Skiing, skating, and sliding
My daughter invited me to go skiing yesterday with a couple of her friends from college. My office was closed for the day, and Caberfae was less than an hour away, so YES!
Her friends hadn't skied before, so we spent a couple hours getting them comfortable on the slopes. I had an important teaching insight as they improved from "oh, no way I can do this", to "I want to go again!"
Sliding on your feet is something most people try to avoid in normal life and many (most?) sports. While, it's generally a good idea and strategy for safety, learning to ski is about getting comfortable sliding on your feet.
When I'm coaching hockey to new players, teaching them how to hockey stop usually comes up. The way I teach it is to skate backwards while I pull the player by their stick. With both feet facing forward, I have them try to turn one skate slightly sideways with just the slightest pressure so they can feel the blade sliding on the ice without digging in. They look like they are partially pigeon-toed. I keep pulling them until they are able to slide one and then the other skate sideways on the ice without digging in.
Then we move to the next step. I have them skate towards the boards, glide, and then turn one foot slightly sideways. Using the same sliding feeling they learned when I was pulling them, they gently scrape one blade sideways on the ice, adjusting the pressure so they slow under control and come to a stop right at the boards. It works like a charm. A couple more times, and they now trust that they can slide to a stop under control. It changes everything for a new skater.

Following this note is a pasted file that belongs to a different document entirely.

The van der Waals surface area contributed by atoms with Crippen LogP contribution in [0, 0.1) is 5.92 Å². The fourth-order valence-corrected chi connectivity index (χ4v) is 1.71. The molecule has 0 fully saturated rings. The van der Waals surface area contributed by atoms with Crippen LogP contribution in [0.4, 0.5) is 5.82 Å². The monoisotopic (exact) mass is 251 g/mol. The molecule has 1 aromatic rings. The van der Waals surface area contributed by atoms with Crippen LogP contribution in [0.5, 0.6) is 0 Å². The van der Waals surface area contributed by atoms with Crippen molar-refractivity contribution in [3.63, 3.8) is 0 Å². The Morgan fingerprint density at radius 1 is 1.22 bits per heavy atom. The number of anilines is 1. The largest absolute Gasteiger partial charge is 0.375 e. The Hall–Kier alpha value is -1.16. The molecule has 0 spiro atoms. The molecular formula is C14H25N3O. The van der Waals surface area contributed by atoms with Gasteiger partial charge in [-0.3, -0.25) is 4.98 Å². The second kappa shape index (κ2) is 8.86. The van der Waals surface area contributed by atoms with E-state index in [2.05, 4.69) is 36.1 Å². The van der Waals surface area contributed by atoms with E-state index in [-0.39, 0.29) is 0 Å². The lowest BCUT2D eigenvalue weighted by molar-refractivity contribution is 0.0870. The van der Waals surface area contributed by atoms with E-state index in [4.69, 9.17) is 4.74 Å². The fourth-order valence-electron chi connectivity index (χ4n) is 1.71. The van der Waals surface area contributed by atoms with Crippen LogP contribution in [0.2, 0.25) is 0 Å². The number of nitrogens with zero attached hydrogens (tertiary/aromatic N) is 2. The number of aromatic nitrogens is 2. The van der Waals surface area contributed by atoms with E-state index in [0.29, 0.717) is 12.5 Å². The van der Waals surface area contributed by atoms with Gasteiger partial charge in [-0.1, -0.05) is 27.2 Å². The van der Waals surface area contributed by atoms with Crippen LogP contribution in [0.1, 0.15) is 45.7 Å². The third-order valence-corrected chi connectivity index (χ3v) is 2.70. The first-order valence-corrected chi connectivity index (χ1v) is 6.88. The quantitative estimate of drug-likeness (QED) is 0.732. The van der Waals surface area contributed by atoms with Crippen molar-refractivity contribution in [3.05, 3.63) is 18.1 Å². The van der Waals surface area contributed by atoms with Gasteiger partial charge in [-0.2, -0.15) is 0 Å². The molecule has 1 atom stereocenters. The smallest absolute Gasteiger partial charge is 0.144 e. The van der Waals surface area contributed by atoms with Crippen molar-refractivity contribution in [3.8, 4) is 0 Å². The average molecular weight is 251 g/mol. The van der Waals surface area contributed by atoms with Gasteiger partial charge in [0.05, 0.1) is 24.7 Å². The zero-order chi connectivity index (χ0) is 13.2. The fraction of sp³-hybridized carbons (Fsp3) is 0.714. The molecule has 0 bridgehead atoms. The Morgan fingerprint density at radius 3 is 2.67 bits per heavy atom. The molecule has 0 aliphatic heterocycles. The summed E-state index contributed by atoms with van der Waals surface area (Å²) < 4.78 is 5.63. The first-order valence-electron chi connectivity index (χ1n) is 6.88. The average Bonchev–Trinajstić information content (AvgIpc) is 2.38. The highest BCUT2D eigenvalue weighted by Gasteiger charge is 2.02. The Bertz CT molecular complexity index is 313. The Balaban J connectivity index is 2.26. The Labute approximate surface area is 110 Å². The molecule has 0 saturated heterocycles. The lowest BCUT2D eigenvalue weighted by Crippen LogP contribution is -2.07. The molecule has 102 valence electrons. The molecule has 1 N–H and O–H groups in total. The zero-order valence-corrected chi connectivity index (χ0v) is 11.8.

For these new skiers, learning to stop worked the same magic. My daughter and I would have them head down the smallest hill, toes together, and try to get comfortable with sliding under control. The trips back up the rope tow were chances to practice turning one ski sideways and adjusting the pressure. Like me pulling a new skater, the rope tow pulled the new skiers and let them practice without stopping. Less than 10 runs later, they had the confidence they could control their speed well enough and stop whenever they wanted. We headed to the big hill.
We were all rewarded with a spectacular view from the top, and the trip to the bottom was as slow as they wanted to go. Once they knew how to slide, and how to adjust pressure to dig in and stop, they really had a good time. They were skiing! The snow fell gently around us, and it was a great time.
If a new skater or skier can learn that stopping is about keeping their balance while sliding the ski or skate sideways, they will quickly gain confidence and skill and have a lot of fun.
12/29/2017 08:31:08 am
Sean and I are planning to regularly skate at the rink here in Gaylord, we're both getting better all the time, but stopping is never easy for me. I end up spinning. Most often, I just do my best to move out of the way of an obstacle and then slow my acceleration. I know that we both admire a hockey style full stop, but I think we both feel like we're going to collapse to the ice trying to learn that. the most recent skill I'm working on is crossing one skate over the other. I. can only manage that on the corners of the rink.
1/5/2018 06:39:30 am
Feeling like you can stop whenever you want will be such a confidence and fun booster. Get to Traverse City, and I'll help you get comfortable with sliding. Slightly dull skates can really help.
Leave a Reply.
Hi, I'm Scott Moehring
I'm a designer, teacher, writer, inventor, hockey player, gamer, and lifelong learner. I like to make cool stuff and share it with curious people.